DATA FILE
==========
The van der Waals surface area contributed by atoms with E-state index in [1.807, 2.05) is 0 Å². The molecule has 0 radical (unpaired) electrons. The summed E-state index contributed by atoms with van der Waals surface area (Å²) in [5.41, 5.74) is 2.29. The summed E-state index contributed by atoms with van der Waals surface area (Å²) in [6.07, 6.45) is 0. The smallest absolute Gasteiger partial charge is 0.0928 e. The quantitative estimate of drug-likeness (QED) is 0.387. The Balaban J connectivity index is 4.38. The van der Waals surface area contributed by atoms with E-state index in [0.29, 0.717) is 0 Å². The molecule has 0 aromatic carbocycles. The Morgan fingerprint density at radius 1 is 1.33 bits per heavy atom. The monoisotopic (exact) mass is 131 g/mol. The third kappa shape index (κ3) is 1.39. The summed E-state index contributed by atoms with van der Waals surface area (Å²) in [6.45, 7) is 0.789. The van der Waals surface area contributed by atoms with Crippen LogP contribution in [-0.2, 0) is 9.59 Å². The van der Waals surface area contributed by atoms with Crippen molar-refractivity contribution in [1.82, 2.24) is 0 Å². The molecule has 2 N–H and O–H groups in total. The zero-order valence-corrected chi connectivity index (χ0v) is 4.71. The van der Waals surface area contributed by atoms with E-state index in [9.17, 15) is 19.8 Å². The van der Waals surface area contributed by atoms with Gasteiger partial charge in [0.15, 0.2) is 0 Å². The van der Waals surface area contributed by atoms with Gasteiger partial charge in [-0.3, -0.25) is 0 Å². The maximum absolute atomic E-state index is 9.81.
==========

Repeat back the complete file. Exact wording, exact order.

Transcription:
The van der Waals surface area contributed by atoms with E-state index in [1.807, 2.05) is 0 Å². The molecule has 0 radical (unpaired) electrons. The summed E-state index contributed by atoms with van der Waals surface area (Å²) in [5.41, 5.74) is 2.29. The summed E-state index contributed by atoms with van der Waals surface area (Å²) in [6.07, 6.45) is 0. The smallest absolute Gasteiger partial charge is 0.0928 e. The quantitative estimate of drug-likeness (QED) is 0.387. The Balaban J connectivity index is 4.38. The van der Waals surface area contributed by atoms with E-state index in [0.29, 0.717) is 0 Å². The molecule has 0 aromatic carbocycles. The Morgan fingerprint density at radius 1 is 1.33 bits per heavy atom. The monoisotopic (exact) mass is 131 g/mol. The third kappa shape index (κ3) is 1.39. The summed E-state index contributed by atoms with van der Waals surface area (Å²) in [6.45, 7) is 0.789. The van der Waals surface area contributed by atoms with Crippen LogP contribution in [-0.2, 0) is 9.59 Å². The van der Waals surface area contributed by atoms with Crippen molar-refractivity contribution in [1.82, 2.24) is 0 Å². The molecule has 2 N–H and O–H groups in total. The zero-order valence-corrected chi connectivity index (χ0v) is 4.71. The van der Waals surface area contributed by atoms with E-state index in [9.17, 15) is 19.8 Å². The van der Waals surface area contributed by atoms with Gasteiger partial charge in [0.15, 0.2) is 0 Å². The van der Waals surface area contributed by atoms with Gasteiger partial charge in [-0.3, -0.25) is 0 Å². The maximum absolute atomic E-state index is 9.81.